Submitted by kfesenma on Thu, 2013-02-07 17:56
Laying the groundwork for an on-chip optical quantum network, a team of researchers, including Andrei Faraon from the California Institute of Technology (Caltech), has shown that defects in diamond can be used as quantum building blocks that interact with one another via photons, the basic units of light.
Submitted by kfesenma on Sun, 2013-02-03 14:33
Caltech senior Andrew Meng has been selected to receive a Churchill Scholarship, which will fund his graduate studies at the University of Cambridge for the next academic year. Meng, a chemistry and physics major, was one of only 14 students nationwide who were chosen to receive the fellowship this year.
Submitted by mwoo on Mon, 2013-01-14 14:34
When offered spinach or a cookie, how do you decide which to eat? Do you go for the healthy choice or the tasty one? To study the science of decision making, researchers in the lab of Caltech neuroeconomist Antonio Rangel analyze what happens inside people's brains as they choose between various kinds of food. The researchers typically use functional magnetic resonance imaging (fMRI) to measure the changes in oxygen flow through the brain; these changes serve as proxies for spikes or dips in brain activity. Recently, however, investigators have started using a new technique that may better tease out how you choose between the spinach or the cookie—a decision that's often made in a fraction of a second.
Submitted by kfesenma on Fri, 2013-01-11 16:03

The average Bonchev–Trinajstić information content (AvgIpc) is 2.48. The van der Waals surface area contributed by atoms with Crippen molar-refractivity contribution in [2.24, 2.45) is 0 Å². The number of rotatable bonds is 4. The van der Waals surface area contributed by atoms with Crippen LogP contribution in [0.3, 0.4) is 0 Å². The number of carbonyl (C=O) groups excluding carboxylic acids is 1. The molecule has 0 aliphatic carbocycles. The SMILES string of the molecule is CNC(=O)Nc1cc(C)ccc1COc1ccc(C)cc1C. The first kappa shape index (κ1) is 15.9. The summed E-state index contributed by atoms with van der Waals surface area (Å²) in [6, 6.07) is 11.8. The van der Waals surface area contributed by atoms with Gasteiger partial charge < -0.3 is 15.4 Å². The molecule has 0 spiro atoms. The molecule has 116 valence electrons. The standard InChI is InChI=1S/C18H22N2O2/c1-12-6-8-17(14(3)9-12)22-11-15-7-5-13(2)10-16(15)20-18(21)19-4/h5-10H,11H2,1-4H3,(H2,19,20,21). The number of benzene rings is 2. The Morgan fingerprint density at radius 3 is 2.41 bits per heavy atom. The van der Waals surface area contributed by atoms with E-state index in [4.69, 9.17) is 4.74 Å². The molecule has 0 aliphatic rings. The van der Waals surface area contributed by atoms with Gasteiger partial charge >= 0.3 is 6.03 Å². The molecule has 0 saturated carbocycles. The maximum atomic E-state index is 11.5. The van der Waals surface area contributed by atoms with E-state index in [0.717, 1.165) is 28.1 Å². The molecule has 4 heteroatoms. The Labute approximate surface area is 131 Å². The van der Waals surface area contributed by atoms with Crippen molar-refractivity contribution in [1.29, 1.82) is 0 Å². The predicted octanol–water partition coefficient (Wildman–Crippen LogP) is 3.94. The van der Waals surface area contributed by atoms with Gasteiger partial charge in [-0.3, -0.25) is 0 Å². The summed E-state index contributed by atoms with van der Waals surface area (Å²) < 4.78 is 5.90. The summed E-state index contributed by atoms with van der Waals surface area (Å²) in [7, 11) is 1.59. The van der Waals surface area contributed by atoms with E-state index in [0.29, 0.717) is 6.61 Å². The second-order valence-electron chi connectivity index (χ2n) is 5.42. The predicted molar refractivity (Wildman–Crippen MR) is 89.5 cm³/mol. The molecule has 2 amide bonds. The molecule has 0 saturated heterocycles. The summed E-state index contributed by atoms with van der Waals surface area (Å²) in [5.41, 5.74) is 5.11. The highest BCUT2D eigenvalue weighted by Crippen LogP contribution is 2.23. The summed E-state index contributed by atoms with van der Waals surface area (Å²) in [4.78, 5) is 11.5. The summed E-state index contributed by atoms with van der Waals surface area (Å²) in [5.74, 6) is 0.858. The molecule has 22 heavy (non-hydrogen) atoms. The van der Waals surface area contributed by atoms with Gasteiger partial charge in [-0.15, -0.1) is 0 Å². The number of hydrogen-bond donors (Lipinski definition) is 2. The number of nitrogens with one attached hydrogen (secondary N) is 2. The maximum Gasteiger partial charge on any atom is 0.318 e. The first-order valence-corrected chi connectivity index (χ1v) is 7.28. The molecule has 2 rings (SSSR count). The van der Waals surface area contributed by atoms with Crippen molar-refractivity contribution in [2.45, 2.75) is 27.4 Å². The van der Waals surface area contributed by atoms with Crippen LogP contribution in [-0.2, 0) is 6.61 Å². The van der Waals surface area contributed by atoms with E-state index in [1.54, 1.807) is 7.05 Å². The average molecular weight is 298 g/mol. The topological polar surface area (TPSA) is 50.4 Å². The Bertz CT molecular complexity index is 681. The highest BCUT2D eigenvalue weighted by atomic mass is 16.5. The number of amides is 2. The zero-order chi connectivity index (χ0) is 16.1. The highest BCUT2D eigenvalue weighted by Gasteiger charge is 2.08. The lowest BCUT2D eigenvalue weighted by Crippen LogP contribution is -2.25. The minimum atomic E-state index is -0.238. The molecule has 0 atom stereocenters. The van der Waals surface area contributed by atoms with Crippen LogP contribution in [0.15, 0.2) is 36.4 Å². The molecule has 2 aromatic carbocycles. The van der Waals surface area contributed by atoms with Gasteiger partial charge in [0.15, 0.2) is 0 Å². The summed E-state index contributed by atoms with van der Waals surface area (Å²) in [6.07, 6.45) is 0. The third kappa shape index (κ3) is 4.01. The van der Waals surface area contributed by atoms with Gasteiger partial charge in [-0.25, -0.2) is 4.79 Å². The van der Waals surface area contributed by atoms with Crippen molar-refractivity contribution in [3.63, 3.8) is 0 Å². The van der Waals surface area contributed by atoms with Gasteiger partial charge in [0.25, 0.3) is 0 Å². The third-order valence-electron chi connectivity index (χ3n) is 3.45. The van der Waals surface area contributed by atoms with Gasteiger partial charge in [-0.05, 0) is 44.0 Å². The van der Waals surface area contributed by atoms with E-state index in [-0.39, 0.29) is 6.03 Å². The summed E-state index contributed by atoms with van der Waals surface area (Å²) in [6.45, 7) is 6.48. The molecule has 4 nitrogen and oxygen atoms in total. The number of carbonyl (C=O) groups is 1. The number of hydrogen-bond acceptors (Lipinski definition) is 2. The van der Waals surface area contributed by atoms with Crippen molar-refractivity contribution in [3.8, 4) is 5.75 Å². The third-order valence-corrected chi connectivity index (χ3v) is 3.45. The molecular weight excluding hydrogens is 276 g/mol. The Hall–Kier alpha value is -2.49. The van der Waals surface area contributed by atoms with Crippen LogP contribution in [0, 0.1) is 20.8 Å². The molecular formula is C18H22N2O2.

The brain needs its surroundings to be just right. That is, unlike some internal organs, such as the liver, which can process just about anything that comes its way, the brain needs to be protected and to have a chemical environment with the right balance of proteins, sugars, salts, and other metabolites.
Submitted by mwoo on Thu, 2013-01-10 08:31
It's the mystery of the curiously dense cloud. And astronomers at the California Institute of Technology (Caltech) are on the case.
Near the crowded galactic center, where billowing clouds of gas and dust cloak a supermassive black hole three million times as massive as the sun—a black hole whose gravity is strong enough to grip stars that are whipping around it at thousands of kilometers per second—one particular cloud has baffled astronomers. Indeed, the cloud, dubbed G0.253+0.016, defies the rules of star formation.
Submitted by mwoo on Wed, 2013-01-02 18:00
Look up at the night sky and you'll see stars, sure. But you're also seeing planets—billions and billions of them. At least.
That's the conclusion of a new study by astronomers at the California Institute of Technology (Caltech) that provides yet more evidence that planetary systems are the cosmic norm. The team made their estimate while analyzing planets orbiting a star called Kepler-32—planets that are representative, they say, of the vast majority in the galaxy and thus serve as a perfect case study for understanding how most planets form.